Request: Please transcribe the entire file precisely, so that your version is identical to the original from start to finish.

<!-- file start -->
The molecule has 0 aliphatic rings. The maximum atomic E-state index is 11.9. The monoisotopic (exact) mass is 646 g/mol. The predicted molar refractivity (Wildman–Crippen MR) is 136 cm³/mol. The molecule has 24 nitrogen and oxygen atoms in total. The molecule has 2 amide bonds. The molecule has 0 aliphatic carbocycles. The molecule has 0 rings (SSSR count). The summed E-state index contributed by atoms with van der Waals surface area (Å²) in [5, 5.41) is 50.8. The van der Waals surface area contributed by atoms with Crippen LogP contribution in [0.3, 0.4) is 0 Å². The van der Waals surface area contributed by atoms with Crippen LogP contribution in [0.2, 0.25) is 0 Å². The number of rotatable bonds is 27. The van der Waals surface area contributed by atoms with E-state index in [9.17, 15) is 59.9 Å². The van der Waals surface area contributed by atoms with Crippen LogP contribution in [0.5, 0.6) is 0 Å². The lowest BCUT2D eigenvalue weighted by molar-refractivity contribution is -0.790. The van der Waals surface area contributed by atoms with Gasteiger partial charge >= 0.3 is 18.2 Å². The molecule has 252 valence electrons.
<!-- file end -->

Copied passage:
The molecule has 0 aliphatic rings. The maximum atomic E-state index is 11.9. The monoisotopic (exact) mass is 646 g/mol. The predicted molar refractivity (Wildman–Crippen MR) is 136 cm³/mol. The molecule has 24 nitrogen and oxygen atoms in total. The molecule has 2 amide bonds. The molecule has 0 aliphatic carbocycles. The molecule has 0 rings (SSSR count). The summed E-state index contributed by atoms with van der Waals surface area (Å²) in [5, 5.41) is 50.8. The van der Waals surface area contributed by atoms with Crippen LogP contribution in [0.3, 0.4) is 0 Å². The van der Waals surface area contributed by atoms with Crippen LogP contribution in [0.2, 0.25) is 0 Å². The number of rotatable bonds is 27. The van der Waals surface area contributed by atoms with E-state index in [9.17, 15) is 59.9 Å². The van der Waals surface area contributed by atoms with Crippen LogP contribution in [0.5, 0.6) is 0 Å². The lowest BCUT2D eigenvalue weighted by molar-refractivity contribution is -0.790. The van der Waals surface area contributed by atoms with Gasteiger partial charge >= 0.3 is 18.2 Å². The molecule has 252 valence electrons.